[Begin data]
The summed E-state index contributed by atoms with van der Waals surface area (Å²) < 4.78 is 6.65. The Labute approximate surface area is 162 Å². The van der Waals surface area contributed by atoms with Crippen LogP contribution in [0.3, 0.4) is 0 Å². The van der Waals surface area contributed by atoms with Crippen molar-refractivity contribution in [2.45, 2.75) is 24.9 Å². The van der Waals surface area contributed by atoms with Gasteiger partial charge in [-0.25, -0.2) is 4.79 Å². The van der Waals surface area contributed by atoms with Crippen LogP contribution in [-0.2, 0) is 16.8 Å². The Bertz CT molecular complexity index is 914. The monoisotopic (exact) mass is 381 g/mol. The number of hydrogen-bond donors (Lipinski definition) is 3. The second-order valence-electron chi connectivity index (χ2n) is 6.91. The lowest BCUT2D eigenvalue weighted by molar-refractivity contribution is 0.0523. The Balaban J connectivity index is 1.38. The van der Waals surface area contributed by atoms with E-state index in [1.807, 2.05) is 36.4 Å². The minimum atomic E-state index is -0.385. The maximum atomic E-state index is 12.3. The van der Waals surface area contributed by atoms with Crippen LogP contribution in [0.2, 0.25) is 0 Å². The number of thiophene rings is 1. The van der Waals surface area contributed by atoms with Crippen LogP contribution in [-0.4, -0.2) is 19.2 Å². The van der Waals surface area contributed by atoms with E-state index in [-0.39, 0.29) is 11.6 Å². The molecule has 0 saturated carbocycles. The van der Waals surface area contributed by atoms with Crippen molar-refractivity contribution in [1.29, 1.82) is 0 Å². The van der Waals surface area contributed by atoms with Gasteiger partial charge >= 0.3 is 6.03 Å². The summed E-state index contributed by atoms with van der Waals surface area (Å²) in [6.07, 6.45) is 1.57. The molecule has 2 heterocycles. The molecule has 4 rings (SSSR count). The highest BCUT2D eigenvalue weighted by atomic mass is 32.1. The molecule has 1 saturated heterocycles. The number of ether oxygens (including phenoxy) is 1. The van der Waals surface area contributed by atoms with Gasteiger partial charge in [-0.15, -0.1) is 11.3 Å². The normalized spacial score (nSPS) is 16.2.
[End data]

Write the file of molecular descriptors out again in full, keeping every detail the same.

The summed E-state index contributed by atoms with van der Waals surface area (Å²) < 4.78 is 6.65. The Labute approximate surface area is 162 Å². The van der Waals surface area contributed by atoms with Crippen LogP contribution in [0.3, 0.4) is 0 Å². The van der Waals surface area contributed by atoms with Crippen molar-refractivity contribution in [2.45, 2.75) is 24.9 Å². The van der Waals surface area contributed by atoms with Gasteiger partial charge in [-0.25, -0.2) is 4.79 Å². The van der Waals surface area contributed by atoms with Crippen LogP contribution in [-0.2, 0) is 16.8 Å². The Bertz CT molecular complexity index is 914. The monoisotopic (exact) mass is 381 g/mol. The number of hydrogen-bond donors (Lipinski definition) is 3. The second-order valence-electron chi connectivity index (χ2n) is 6.91. The lowest BCUT2D eigenvalue weighted by molar-refractivity contribution is 0.0523. The Balaban J connectivity index is 1.38. The van der Waals surface area contributed by atoms with E-state index in [1.807, 2.05) is 36.4 Å². The minimum atomic E-state index is -0.385. The maximum atomic E-state index is 12.3. The van der Waals surface area contributed by atoms with Crippen LogP contribution in [0.2, 0.25) is 0 Å². The number of thiophene rings is 1. The van der Waals surface area contributed by atoms with Crippen LogP contribution in [-0.4, -0.2) is 19.2 Å². The van der Waals surface area contributed by atoms with E-state index in [-0.39, 0.29) is 11.6 Å². The molecule has 0 saturated carbocycles. The van der Waals surface area contributed by atoms with Crippen molar-refractivity contribution in [1.29, 1.82) is 0 Å². The van der Waals surface area contributed by atoms with Gasteiger partial charge >= 0.3 is 6.03 Å². The summed E-state index contributed by atoms with van der Waals surface area (Å²) in [6.07, 6.45) is 1.57. The molecule has 2 heterocycles. The molecule has 4 rings (SSSR count). The highest BCUT2D eigenvalue weighted by atomic mass is 32.1. The molecule has 1 saturated heterocycles. The number of ether oxygens (including phenoxy) is 1. The van der Waals surface area contributed by atoms with Gasteiger partial charge in [-0.15, -0.1) is 11.3 Å². The normalized spacial score (nSPS) is 16.2.